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Global lessons from inflation’s rise above the UK target

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What does the current inflationary upsurge tell us about prospects for inflation in the long run? My focus here will be on the UK. But the broad lesson may be relevant elsewhere: it is irrational to believe that central banks will hit their long-run targets. More precisely, inflation will be asymmetric, with bigger overshoots on the upside than on the downside.

Some two decades ago, I had a discussion with one of the Bank of England’s then most senior officials in which it was suggested that although the bank would rarely hit the 2 per cent target precisely, over time the errors should be symmetrical. The expected long-term outcome should be the price level implied by the 2 per cent annual target. For many decision makers, this expectation for the future price level was as important as annual inflation because it would determine the real value of a sterling-denominated contract — a conventional bond or an annuity. If it proved correct, the inflation targeting regime would give both short-term policy flexibility and long-term price-level predictability. This seemed a superb combination and a justification for inflation targeting.

The recent inflation surge forces us to ask whether it is true. It seems not.

Let us start in 2003, when the UK target was tied to the consumer price index. Since then, the actual price level has been rarely and only very slightly below the level implied by cumulative 2 per cent inflation, despite the long-term disinflationary shock of the financial crisis of 2007-09 and its aftermath. But the deviation was small. In February 2021, the price level was a mere 2 per cent higher than that implied by consistent success in achieving the target. Inflation targeting seemed to be delivering the price level stability one might have hoped for.

Since then, the story has been very different. In June of this year, the consumer price level was 17 per cent higher than the level implied by the target. This followed a 21 per cent cumulative rise in the price level over the previous three years. The UK had suffered the equivalent of almost 10 years of inflation at 2 per cent in less than a third of that time! By August, it was as if inflation had run at a compound rate of 2.8 per cent since June 2003, not at 2 per cent.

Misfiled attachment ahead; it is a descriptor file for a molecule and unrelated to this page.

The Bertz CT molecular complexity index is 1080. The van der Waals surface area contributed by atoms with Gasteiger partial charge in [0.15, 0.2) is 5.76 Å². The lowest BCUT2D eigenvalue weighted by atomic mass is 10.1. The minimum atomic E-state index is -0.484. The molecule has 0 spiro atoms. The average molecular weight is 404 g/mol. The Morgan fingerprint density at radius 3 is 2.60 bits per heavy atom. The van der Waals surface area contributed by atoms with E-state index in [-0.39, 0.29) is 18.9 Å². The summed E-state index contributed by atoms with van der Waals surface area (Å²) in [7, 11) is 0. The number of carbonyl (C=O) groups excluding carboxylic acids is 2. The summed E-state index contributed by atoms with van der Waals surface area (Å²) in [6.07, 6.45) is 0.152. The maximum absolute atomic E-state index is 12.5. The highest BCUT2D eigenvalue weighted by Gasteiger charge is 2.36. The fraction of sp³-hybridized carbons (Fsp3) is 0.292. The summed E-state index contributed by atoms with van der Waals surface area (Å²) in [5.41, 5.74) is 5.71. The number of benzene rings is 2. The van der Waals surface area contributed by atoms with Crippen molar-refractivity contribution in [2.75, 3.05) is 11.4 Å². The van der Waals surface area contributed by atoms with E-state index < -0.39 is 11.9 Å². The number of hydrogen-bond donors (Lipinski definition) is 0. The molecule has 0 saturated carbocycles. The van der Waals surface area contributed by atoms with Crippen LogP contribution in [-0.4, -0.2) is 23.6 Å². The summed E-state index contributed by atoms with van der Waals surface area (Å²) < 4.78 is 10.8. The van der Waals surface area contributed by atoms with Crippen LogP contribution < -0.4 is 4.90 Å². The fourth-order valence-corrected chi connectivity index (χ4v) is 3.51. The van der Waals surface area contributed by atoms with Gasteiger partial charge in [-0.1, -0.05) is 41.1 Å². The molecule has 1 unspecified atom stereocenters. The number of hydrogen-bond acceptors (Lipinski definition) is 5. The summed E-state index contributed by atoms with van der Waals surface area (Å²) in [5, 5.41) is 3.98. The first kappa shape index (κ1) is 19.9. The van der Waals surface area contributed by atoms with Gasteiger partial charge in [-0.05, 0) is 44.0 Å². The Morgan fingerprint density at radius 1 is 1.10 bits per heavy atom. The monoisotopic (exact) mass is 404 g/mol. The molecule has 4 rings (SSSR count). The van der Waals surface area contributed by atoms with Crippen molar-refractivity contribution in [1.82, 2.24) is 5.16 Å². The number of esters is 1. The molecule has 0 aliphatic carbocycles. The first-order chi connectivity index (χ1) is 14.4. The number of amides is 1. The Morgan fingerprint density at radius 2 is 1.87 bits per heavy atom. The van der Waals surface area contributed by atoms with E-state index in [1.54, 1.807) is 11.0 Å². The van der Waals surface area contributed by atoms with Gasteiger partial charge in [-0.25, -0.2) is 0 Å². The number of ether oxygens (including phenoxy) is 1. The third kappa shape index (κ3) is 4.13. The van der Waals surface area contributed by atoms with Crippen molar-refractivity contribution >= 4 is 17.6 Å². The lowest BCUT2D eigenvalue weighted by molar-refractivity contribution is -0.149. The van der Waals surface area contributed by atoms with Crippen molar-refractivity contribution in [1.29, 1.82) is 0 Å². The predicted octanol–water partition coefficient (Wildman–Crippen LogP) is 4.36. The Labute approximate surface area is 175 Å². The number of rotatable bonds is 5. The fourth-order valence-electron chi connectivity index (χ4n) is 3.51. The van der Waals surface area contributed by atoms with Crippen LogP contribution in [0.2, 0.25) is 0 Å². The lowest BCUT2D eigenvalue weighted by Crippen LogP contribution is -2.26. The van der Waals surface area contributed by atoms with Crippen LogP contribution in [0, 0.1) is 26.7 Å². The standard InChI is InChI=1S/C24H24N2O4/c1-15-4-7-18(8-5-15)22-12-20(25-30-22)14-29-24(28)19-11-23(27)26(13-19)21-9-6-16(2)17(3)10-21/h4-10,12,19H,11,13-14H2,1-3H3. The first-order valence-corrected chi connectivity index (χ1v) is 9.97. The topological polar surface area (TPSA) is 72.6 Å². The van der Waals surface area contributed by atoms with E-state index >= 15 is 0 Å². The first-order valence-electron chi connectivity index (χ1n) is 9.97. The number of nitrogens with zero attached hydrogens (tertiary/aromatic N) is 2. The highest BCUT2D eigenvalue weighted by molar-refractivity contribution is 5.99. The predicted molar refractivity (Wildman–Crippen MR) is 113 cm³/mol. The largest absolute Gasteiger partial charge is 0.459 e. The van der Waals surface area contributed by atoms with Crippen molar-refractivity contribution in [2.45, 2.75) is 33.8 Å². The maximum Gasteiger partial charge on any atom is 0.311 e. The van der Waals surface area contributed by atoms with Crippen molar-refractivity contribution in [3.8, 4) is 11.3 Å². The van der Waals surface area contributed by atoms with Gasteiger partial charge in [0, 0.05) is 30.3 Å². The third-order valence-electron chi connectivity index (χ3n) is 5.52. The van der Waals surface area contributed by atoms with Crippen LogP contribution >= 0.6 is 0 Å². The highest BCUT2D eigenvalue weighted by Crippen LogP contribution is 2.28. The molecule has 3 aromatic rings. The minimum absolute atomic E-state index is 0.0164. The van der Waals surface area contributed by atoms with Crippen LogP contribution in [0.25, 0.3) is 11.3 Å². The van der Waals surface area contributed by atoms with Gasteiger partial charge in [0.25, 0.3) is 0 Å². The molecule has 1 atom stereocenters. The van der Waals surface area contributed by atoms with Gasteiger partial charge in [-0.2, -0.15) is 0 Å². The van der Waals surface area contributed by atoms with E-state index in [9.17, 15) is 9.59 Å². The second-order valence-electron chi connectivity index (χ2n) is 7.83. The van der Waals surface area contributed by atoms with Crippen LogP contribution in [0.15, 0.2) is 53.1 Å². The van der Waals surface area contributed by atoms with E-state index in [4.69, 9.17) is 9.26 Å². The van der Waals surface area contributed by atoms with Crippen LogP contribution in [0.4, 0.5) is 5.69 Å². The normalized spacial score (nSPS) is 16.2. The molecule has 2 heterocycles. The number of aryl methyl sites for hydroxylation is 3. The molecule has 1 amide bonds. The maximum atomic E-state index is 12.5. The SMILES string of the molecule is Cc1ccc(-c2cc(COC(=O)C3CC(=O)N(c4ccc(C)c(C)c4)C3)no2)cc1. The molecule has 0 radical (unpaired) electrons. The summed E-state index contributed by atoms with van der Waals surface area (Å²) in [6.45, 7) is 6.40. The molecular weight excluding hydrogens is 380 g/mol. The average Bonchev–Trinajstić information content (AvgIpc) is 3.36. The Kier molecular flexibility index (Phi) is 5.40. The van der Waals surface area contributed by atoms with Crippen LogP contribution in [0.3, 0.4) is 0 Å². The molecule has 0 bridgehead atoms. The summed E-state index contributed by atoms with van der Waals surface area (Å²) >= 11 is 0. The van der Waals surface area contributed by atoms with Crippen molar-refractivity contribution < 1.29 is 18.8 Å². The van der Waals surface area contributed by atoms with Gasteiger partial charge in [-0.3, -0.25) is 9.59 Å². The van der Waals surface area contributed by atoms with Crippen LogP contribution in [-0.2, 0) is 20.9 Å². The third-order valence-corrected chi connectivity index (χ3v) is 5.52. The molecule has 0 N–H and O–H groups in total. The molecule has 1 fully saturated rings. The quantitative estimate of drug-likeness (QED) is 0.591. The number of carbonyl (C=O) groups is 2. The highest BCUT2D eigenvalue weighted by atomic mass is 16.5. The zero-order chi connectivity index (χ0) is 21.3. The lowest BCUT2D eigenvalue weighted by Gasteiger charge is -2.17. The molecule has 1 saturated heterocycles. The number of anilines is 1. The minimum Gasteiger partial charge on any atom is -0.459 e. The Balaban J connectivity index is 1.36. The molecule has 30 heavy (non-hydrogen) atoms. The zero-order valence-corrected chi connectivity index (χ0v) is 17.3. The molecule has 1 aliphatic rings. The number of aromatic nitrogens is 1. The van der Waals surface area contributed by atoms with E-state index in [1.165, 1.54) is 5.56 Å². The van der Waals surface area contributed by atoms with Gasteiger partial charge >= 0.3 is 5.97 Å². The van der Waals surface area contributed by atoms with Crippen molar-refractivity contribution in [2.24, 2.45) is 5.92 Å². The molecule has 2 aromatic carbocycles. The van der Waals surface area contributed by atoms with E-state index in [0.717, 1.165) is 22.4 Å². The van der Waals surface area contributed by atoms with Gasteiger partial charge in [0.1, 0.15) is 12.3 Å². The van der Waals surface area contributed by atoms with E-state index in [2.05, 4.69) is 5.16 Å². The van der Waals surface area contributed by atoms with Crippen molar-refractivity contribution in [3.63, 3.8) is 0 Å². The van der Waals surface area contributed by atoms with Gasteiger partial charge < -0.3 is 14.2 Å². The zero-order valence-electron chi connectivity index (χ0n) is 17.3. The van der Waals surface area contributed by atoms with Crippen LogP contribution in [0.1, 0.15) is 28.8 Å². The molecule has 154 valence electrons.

Not so long ago, many policymakers were worrying about cumulative undershoots of the target. In the US, this led to a decision to offset past undershoots in future policy. That was not then an issue for the Bank of England. But suppose past mistakes mattered. Even with zero inflation, it would take until mid-2031 before the price level would be back where 2 per cent inflation from June 2003 should have put it.

The bank is not mandated to do that. Even so, this big overshoot gives some important lessons.

What it tells us about the economy is that price levels are most unlikely to crash downwards but they can easily shoot upwards, as they have done recently and also did in the 1970s. The second lesson is that policymakers work far harder to avoid deflation than above-target inflation. This is no surprise: keeping activity up is much more popular and so easier to do than pushing unemployment upwards.

The state of the business cycle also affects the thinking of economists. There are perfectly good reasons to ask whether 2 per cent is the best target. Yet only a few argued that it should be lowered in the aftermath of the financial crisis. More recently, however, influential economists have argued for a higher target, as inflation has jumped. Furthermore, as Soumaya Keynes has noted, some economists are also pointing out that tighter monetary policy may inflict long-term economic scars. This is surely true. But it was also to be expected that people would make this argument when inflation was high.

My conclusion is that over the long run, monetary policy will be asymmetric. In recessions, central banks will loosen quickly and sharply; in inflationary booms, they will be reluctant to respond so quickly. Over the long run, then, average inflation is likely to be higher than the target.

This is why I would support the views of Catherine Mann, former chief economist of the OECD and now a member of the Monetary Policy Committee. As she argues in a thought-provoking recent speech, “I would rather err on the side of over-tightening.” The duration of high inflation matters, not least because it increases the likelihood that people conclude that 2 per cent inflation is an unlikely long-term outcome. The UK evidence strongly suggests it is not. A rational person should not believe it is.

martin.wolf@ft.com

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